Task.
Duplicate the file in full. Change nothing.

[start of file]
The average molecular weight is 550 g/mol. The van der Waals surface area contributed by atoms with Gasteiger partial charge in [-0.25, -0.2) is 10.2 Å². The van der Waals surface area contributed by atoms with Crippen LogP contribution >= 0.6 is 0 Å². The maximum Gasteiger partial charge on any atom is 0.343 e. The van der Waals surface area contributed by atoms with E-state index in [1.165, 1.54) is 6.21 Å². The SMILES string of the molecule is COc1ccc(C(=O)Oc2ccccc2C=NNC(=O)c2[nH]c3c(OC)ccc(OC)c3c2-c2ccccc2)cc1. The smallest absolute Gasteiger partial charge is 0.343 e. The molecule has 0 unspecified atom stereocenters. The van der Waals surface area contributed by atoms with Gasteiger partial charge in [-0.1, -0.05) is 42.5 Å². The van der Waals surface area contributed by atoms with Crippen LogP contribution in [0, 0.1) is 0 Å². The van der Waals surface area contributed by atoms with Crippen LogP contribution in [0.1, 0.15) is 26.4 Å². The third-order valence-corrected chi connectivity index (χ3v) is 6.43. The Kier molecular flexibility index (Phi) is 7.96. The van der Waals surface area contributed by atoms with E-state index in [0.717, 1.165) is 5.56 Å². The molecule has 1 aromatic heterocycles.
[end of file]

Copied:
The average molecular weight is 550 g/mol. The van der Waals surface area contributed by atoms with Gasteiger partial charge in [-0.25, -0.2) is 10.2 Å². The van der Waals surface area contributed by atoms with Crippen LogP contribution >= 0.6 is 0 Å². The maximum Gasteiger partial charge on any atom is 0.343 e. The van der Waals surface area contributed by atoms with E-state index in [1.165, 1.54) is 6.21 Å². The SMILES string of the molecule is COc1ccc(C(=O)Oc2ccccc2C=NNC(=O)c2[nH]c3c(OC)ccc(OC)c3c2-c2ccccc2)cc1. The smallest absolute Gasteiger partial charge is 0.343 e. The molecule has 0 unspecified atom stereocenters. The van der Waals surface area contributed by atoms with Gasteiger partial charge in [-0.1, -0.05) is 42.5 Å². The van der Waals surface area contributed by atoms with Crippen LogP contribution in [0, 0.1) is 0 Å². The van der Waals surface area contributed by atoms with Crippen LogP contribution in [0.1, 0.15) is 26.4 Å². The third-order valence-corrected chi connectivity index (χ3v) is 6.43. The Kier molecular flexibility index (Phi) is 7.96. The van der Waals surface area contributed by atoms with E-state index in [0.717, 1.165) is 5.56 Å². The molecule has 1 aromatic heterocycles.